Kessler illustrated two full-page articles by Arthur James Pegler which were published in the New York Tribune, August 7, 1921 and October 23, 1921. One of his At the Bottom of the Ladder cartoons, for the New York Globe, was reprinted in Publishers Weekly, September 16, 1922. A 1926 issue of The Bookman noted the upcoming release of the book, At the Bottom of the Ladder, and offered an explanation on how the series started.
“At the Bottom of the Ladder”, a series of Kessler cartoons, was recently syndicated and is to be published now in book form. The origin of the series seems to have been as follows:
Judge Elbert H. Gary, in a letter dated October 18 , 1922, addressed to Henry J. Wright, then chief editor of the New York “Globe”, says:
“My friends have seen with interest and amusement the cartoon by Kessler exhibited in a recent issue of the ‘Globe’ entitled ‘At the Bottom of the Ladder’…He probably did not know that the cartoon accurately represents my early experiences on my father's farm. On two different occasions my carelessness, and perhaps unreasonable haste, resulted in injuries — not serious but quite disagreeable. At one time the ax slipped and struck my foot, resulting in a scar which I have carried to the present day. At another time a stick flew and, instead of striking a cow, struck me across the bridge of the nose and left a mark which lasted several days, although the wound healed without leaving a permanent scar. I am wondering if I could purchase the original drawing.”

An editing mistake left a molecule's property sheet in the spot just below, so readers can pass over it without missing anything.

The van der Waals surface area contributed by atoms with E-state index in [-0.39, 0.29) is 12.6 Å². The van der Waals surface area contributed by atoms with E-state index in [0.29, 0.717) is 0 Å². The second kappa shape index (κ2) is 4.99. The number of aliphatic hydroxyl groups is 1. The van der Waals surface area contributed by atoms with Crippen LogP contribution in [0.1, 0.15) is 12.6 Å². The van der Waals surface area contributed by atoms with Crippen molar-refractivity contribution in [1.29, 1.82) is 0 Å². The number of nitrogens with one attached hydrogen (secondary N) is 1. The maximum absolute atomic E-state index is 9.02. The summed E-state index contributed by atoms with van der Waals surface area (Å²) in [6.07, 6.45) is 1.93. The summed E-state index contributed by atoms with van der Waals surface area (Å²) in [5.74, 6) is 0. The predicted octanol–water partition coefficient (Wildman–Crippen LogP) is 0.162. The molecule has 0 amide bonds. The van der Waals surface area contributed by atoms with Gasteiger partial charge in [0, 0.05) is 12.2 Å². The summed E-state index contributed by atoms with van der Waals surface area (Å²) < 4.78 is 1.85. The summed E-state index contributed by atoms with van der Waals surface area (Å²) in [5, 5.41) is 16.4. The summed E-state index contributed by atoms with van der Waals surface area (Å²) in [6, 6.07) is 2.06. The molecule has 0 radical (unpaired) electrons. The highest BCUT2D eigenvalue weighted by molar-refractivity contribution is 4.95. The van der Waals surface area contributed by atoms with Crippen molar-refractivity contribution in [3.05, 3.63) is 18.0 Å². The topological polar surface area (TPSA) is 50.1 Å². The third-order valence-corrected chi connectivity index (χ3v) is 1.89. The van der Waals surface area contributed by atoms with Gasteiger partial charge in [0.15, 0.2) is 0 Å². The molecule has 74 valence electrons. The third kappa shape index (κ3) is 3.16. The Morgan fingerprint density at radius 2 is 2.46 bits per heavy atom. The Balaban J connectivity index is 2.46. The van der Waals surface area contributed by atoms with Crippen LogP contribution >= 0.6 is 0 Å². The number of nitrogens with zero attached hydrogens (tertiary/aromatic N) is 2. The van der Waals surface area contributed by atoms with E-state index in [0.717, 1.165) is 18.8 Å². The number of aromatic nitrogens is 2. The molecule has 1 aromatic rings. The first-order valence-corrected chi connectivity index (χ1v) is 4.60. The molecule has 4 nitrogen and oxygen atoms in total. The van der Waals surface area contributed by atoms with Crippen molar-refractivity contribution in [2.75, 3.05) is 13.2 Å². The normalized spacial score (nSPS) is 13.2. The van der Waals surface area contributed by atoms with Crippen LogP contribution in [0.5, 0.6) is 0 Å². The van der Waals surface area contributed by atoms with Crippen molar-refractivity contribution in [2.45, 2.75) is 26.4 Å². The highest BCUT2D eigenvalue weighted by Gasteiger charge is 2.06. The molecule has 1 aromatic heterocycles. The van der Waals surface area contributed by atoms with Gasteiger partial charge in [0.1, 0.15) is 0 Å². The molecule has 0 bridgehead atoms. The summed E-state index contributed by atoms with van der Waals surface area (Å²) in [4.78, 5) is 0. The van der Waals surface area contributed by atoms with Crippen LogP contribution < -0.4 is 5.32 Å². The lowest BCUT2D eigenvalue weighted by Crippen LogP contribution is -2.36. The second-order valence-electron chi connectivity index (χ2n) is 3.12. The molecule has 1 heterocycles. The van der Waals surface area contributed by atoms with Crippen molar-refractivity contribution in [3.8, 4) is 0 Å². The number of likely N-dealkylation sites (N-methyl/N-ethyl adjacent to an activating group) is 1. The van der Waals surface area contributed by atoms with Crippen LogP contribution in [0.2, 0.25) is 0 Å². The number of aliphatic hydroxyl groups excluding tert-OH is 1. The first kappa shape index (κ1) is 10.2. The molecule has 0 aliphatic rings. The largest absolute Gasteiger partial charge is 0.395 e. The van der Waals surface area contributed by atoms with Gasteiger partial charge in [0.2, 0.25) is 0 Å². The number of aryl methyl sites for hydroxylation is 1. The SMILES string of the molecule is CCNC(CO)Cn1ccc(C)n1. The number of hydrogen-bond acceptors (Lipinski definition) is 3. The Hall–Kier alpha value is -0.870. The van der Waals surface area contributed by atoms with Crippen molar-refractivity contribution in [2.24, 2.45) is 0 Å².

The cartoon in question shows young Gary busily engaged with an ax, making wood fly, as well as several farm animal, while a too inquisitive cow has been caught squarely between the eyes by a flying billet.Another Kessler series, In for Life, for the New York World, had a short run from March 5 to 31, 1928. 25 Years Ago Today would be his longest-running series, from 1929 to 1949.
The 1930 census found newspaper cartoonist Kessler in Palisades Park, New Jersey at 206 Harnet Avenue, where his home was valued at $10,000. In this decade, Kessler produced the weekly panel, Making the Grade (1930 to 1932), and the daily panel, Home Town Echoes (1939 to 1950) which had alternate titles such as On the Home Front, Seems Like Yesterday, and True to Nature. The Ottawa Herald said: “Kessler’s nationally syndicated “Seems Like Yesterday,” and “Home Town Echoes” cartoons were often based on his early days in Ottawa.” Kessler’s cartooning career was discussed in this earlier post.